Convening CHAOS to spot signs of shoreline erosion  

On Oct. 4, members of the Coastal Hazards of Superior (CHAOS) community of practice gathered atop a bluff overlooking Lake Superior to discuss the stability of the ground beneath their feet.

Coastal engineering specialist Adam Bechle discusses erosion with workshop participants on a cloudy day along Schafer Beach in Superior, WI.

Adam Bechle, center, discusses shoreline erosion with workshop participants along Schafer Beach. Photo: Cait Dettmann, Minnesota Sea Grant

The group brought together planners, zoning officials and individuals from local, state and federal government in both Minnesota and Wisconsin to share ideas and resources about coastal issues facing western Lake Superior. October’s meeting at Schafer Beach in Superior, Wisconsin, featured the debut of a new tool designed to document shoreline erosion, which threatens homes and other structures built atop bluffs.

Adam Bechle, coastal engineering outreach specialist with Wisconsin Sea Grant, and Hannah Paulson, the 2022–2023 J. Philip Keillor Coastal Management Fellow, developed the tool, which is a checklist that helps coastal property owners spot signs of erosion. It describes visual indicators like tilted trees and ground cracks and provides photos of each.

Said Bechle, “[It’s] a way to document what you see at the site. And if you’re a property owner, [it’s] something to refer back to and maybe do annually to look for signs of change.”

And atop a Great Lakes bluff, change is constant. Storms, wind, ice and wave action all impact how fast land erodes. High water levels, like the ones both Lake Superior and Lake Michigan have experienced in the past five years, exacerbate erosion and flooding.

Hannah Paulson holds up the erosion checklist and explains it to participants.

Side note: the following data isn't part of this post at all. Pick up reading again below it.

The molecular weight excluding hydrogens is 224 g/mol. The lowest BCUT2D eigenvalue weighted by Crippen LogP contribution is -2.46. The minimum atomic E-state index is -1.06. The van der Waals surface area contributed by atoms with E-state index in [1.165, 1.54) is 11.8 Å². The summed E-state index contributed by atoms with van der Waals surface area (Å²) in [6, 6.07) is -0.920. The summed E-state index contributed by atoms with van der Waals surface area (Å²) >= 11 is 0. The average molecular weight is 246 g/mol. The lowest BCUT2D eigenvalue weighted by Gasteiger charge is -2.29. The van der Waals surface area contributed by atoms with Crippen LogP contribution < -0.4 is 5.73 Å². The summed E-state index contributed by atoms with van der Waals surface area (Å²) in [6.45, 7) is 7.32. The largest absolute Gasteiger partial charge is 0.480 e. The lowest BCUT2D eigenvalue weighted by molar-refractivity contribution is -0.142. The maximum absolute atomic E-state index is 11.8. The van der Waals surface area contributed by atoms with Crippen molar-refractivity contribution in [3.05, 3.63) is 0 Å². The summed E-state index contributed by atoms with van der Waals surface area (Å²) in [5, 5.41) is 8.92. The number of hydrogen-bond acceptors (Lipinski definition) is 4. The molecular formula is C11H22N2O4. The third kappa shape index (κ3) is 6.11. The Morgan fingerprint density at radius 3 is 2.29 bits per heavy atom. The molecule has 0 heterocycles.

Hannah Paulson explains the erosion checklist. Photo: Cait Dettmann, Minnesota Sea Grant

Taking a longer look through history, lake levels have fluctuated even more drastically. Andy Breckenridge, a geology and environmental science professor at the University of Wisconsin-Superior who presented at the workshop, revealed that where participants stood atop the bluff used to be at the bottom of Lake Superior.

“Lake levels have been much higher than today, and they’ve been much lower than they’ve been today,” said Breckenridge. “And for that reason, this coastline has gone through dramatic changes. It has not looked like this for most of the last 12,000 years.”

With the long view in mind, CHAOS members snapped the erosion checklists to their clipboards and maneuvered down the bluff to give the tool a test run. Bechle and Paulson were joined by Todd Breiby and Lydia Salus of the Wisconsin Coastal Management Program, current Keillor Fellow Helena Tiedmann, Karina Heim of the Lake Superior National Estuarine Research Reserve and Madison Rodman of Minnesota Sea Grant in engaging CHAOS members about what they saw.

Tilted trees, a ground crack, lack of vegetation and a spot where groundwater was seeping through the bluff were some of the signs participants spotted. The activity sparked conversation about the importance of photos to explain erosion to property owners, with one participant noting the need for images of erosion after strong storm events.

A group of people in jackets and vests maneuver down a bluff along Lake Superior with clipboards in hand.

Workshop participants assess the bluff for signs of erosion. Photo credit: Wisconsin Sea Grant

Said Paulson, “I think we got some good suggestions for refining the tool even more.”

Returning to the top of the bluff, participants then cycled through three stations showcasing additional tools to assess bluff stability. One station showed how topography maps can be used to estimate slope—a helpful method if not physically on the property—and another demonstrated how to use an inclinometer to gather exact slope measurements on site. Participants also tried their hand at measuring the high point of the bluff using a reel tape.

While it may be tempting to frame erosion as the antagonist in this story, Bechle is careful to point out that without it, we wouldn’t have beautiful sand beaches, as much of that sand comes from eroded bluff soils. That’s why it’s important to make careful, informed decisions about if and where to build structures on bluffs and shorelines.

“Erosion is a natural process, and if we weren’t here, it would just be occurring,” said Bechle. “It’s not a bad thing; it’s just a bad thing because we have things we care about that might get impacted by it.”

Bechle and Paulson plan to include the checklist in an updated version of the “Coastal Processes Manual,” which is under development. In the meantime, coastal residents interested in maintaining and improving the stability of their bluff can refer to Wisconsin Sea Grant’s “A Property Owner’s Guide to Protecting Your Bluff.”